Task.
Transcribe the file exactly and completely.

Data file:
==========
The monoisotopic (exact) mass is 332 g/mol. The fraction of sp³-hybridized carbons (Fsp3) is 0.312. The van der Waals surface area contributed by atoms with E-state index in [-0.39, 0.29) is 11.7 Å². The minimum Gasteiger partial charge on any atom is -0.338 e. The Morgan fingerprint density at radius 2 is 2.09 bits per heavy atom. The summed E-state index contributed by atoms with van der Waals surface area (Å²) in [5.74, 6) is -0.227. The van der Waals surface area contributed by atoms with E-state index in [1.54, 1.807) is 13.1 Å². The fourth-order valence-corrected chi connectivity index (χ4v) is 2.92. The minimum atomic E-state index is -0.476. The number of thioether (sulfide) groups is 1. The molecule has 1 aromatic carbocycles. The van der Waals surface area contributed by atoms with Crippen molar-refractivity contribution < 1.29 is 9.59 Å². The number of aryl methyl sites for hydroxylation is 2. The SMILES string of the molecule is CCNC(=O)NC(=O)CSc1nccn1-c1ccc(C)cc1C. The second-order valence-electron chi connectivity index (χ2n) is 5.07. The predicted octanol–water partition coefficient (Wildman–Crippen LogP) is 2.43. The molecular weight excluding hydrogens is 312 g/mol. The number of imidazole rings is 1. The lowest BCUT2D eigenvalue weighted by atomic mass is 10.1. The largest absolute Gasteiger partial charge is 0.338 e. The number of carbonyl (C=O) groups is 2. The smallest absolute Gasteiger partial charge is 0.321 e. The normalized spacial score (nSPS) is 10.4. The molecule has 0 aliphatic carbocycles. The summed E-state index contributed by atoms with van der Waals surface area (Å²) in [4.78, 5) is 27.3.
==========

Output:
The monoisotopic (exact) mass is 332 g/mol. The fraction of sp³-hybridized carbons (Fsp3) is 0.312. The van der Waals surface area contributed by atoms with E-state index in [-0.39, 0.29) is 11.7 Å². The minimum Gasteiger partial charge on any atom is -0.338 e. The Morgan fingerprint density at radius 2 is 2.09 bits per heavy atom. The summed E-state index contributed by atoms with van der Waals surface area (Å²) in [5.74, 6) is -0.227. The van der Waals surface area contributed by atoms with E-state index in [1.54, 1.807) is 13.1 Å². The fourth-order valence-corrected chi connectivity index (χ4v) is 2.92. The minimum atomic E-state index is -0.476. The number of thioether (sulfide) groups is 1. The molecule has 1 aromatic carbocycles. The van der Waals surface area contributed by atoms with Crippen molar-refractivity contribution < 1.29 is 9.59 Å². The number of aryl methyl sites for hydroxylation is 2. The SMILES string of the molecule is CCNC(=O)NC(=O)CSc1nccn1-c1ccc(C)cc1C. The second-order valence-electron chi connectivity index (χ2n) is 5.07. The predicted octanol–water partition coefficient (Wildman–Crippen LogP) is 2.43. The molecular weight excluding hydrogens is 312 g/mol. The number of imidazole rings is 1. The lowest BCUT2D eigenvalue weighted by atomic mass is 10.1. The largest absolute Gasteiger partial charge is 0.338 e. The number of carbonyl (C=O) groups is 2. The smallest absolute Gasteiger partial charge is 0.321 e. The normalized spacial score (nSPS) is 10.4. The molecule has 0 aliphatic carbocycles. The summed E-state index contributed by atoms with van der Waals surface area (Å²) in [4.78, 5) is 27.3.